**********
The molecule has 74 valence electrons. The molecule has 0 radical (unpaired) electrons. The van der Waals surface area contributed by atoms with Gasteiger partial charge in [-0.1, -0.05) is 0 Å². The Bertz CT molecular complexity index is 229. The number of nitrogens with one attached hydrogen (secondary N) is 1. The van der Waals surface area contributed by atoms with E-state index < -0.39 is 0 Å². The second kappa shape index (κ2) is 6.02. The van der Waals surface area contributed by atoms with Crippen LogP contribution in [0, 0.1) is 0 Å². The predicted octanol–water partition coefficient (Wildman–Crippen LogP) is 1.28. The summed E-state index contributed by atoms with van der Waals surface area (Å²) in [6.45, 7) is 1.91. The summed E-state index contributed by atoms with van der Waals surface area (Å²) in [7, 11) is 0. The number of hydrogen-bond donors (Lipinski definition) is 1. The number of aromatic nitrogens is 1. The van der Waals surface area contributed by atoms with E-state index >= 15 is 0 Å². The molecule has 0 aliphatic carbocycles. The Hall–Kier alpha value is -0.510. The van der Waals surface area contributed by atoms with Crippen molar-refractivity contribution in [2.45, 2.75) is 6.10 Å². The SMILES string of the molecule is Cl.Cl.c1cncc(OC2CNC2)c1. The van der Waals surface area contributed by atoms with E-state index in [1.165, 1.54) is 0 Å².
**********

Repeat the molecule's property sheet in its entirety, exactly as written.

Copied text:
The molecule has 74 valence electrons. The molecule has 0 radical (unpaired) electrons. The van der Waals surface area contributed by atoms with Gasteiger partial charge in [-0.1, -0.05) is 0 Å². The Bertz CT molecular complexity index is 229. The number of nitrogens with one attached hydrogen (secondary N) is 1. The van der Waals surface area contributed by atoms with E-state index < -0.39 is 0 Å². The second kappa shape index (κ2) is 6.02. The van der Waals surface area contributed by atoms with Crippen LogP contribution in [0, 0.1) is 0 Å². The predicted octanol–water partition coefficient (Wildman–Crippen LogP) is 1.28. The summed E-state index contributed by atoms with van der Waals surface area (Å²) in [6.45, 7) is 1.91. The summed E-state index contributed by atoms with van der Waals surface area (Å²) in [7, 11) is 0. The number of hydrogen-bond donors (Lipinski definition) is 1. The number of aromatic nitrogens is 1. The van der Waals surface area contributed by atoms with E-state index >= 15 is 0 Å². The molecule has 0 aliphatic carbocycles. The Hall–Kier alpha value is -0.510. The van der Waals surface area contributed by atoms with Crippen molar-refractivity contribution in [2.45, 2.75) is 6.10 Å². The SMILES string of the molecule is Cl.Cl.c1cncc(OC2CNC2)c1. The van der Waals surface area contributed by atoms with E-state index in [1.165, 1.54) is 0 Å².